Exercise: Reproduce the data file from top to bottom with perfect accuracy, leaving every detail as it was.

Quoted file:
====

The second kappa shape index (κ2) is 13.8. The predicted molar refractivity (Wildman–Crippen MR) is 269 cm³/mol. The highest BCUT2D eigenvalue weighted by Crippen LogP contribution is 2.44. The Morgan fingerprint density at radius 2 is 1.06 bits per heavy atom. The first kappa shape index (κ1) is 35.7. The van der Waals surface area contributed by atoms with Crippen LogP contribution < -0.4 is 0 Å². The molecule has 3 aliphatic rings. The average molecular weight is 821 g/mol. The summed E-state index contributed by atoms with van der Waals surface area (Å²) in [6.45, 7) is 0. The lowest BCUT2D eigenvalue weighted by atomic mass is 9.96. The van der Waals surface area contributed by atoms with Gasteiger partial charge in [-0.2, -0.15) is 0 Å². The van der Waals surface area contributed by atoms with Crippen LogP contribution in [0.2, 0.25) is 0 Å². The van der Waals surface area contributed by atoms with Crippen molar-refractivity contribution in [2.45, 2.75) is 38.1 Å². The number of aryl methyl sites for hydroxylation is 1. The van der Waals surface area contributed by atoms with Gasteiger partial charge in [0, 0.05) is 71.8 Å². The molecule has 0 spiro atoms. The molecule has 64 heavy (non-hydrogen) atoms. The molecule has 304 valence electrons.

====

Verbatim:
The second kappa shape index (κ2) is 13.8. The predicted molar refractivity (Wildman–Crippen MR) is 269 cm³/mol. The highest BCUT2D eigenvalue weighted by Crippen LogP contribution is 2.44. The Morgan fingerprint density at radius 2 is 1.06 bits per heavy atom. The first kappa shape index (κ1) is 35.7. The van der Waals surface area contributed by atoms with Crippen LogP contribution < -0.4 is 0 Å². The molecule has 3 aliphatic rings. The average molecular weight is 821 g/mol. The summed E-state index contributed by atoms with van der Waals surface area (Å²) in [6.45, 7) is 0. The lowest BCUT2D eigenvalue weighted by atomic mass is 9.96. The van der Waals surface area contributed by atoms with Gasteiger partial charge in [-0.2, -0.15) is 0 Å². The van der Waals surface area contributed by atoms with Crippen LogP contribution in [0.2, 0.25) is 0 Å². The van der Waals surface area contributed by atoms with Crippen molar-refractivity contribution in [2.45, 2.75) is 38.1 Å². The number of aryl methyl sites for hydroxylation is 1. The van der Waals surface area contributed by atoms with Gasteiger partial charge in [0, 0.05) is 71.8 Å². The molecule has 0 spiro atoms. The molecule has 64 heavy (non-hydrogen) atoms. The molecule has 304 valence electrons.